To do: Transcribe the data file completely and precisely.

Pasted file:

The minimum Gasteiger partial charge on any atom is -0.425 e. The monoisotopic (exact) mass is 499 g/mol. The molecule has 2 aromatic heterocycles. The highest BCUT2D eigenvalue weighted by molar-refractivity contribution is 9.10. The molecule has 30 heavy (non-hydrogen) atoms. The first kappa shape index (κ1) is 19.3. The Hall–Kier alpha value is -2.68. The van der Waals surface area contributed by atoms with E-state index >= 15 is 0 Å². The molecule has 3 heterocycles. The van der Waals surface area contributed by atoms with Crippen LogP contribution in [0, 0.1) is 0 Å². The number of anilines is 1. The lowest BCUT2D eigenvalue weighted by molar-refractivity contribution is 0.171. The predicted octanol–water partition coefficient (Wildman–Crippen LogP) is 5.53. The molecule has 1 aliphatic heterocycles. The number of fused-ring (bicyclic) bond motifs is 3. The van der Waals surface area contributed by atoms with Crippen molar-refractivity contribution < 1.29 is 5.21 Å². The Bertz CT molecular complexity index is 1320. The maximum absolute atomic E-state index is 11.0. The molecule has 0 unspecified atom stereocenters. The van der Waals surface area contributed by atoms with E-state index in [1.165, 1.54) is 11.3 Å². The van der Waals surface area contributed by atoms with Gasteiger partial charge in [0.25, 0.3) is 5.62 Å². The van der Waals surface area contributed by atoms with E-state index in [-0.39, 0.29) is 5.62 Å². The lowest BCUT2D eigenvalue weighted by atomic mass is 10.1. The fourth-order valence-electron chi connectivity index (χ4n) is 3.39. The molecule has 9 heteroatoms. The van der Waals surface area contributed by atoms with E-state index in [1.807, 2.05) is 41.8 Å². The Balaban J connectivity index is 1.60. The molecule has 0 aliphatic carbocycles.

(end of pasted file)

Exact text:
The minimum Gasteiger partial charge on any atom is -0.425 e. The monoisotopic (exact) mass is 499 g/mol. The molecule has 2 aromatic heterocycles. The highest BCUT2D eigenvalue weighted by molar-refractivity contribution is 9.10. The molecule has 30 heavy (non-hydrogen) atoms. The first kappa shape index (κ1) is 19.3. The Hall–Kier alpha value is -2.68. The van der Waals surface area contributed by atoms with E-state index >= 15 is 0 Å². The molecule has 3 heterocycles. The van der Waals surface area contributed by atoms with Crippen LogP contribution in [0, 0.1) is 0 Å². The number of anilines is 1. The lowest BCUT2D eigenvalue weighted by molar-refractivity contribution is 0.171. The predicted octanol–water partition coefficient (Wildman–Crippen LogP) is 5.53. The molecule has 1 aliphatic heterocycles. The number of fused-ring (bicyclic) bond motifs is 3. The van der Waals surface area contributed by atoms with Crippen molar-refractivity contribution < 1.29 is 5.21 Å². The Bertz CT molecular complexity index is 1320. The maximum absolute atomic E-state index is 11.0. The molecule has 0 unspecified atom stereocenters. The van der Waals surface area contributed by atoms with E-state index in [1.165, 1.54) is 11.3 Å². The van der Waals surface area contributed by atoms with Gasteiger partial charge in [0.25, 0.3) is 5.62 Å². The van der Waals surface area contributed by atoms with E-state index in [-0.39, 0.29) is 5.62 Å². The lowest BCUT2D eigenvalue weighted by atomic mass is 10.1. The fourth-order valence-electron chi connectivity index (χ4n) is 3.39. The molecule has 9 heteroatoms. The van der Waals surface area contributed by atoms with E-state index in [1.807, 2.05) is 41.8 Å². The Balaban J connectivity index is 1.60. The molecule has 0 aliphatic carbocycles.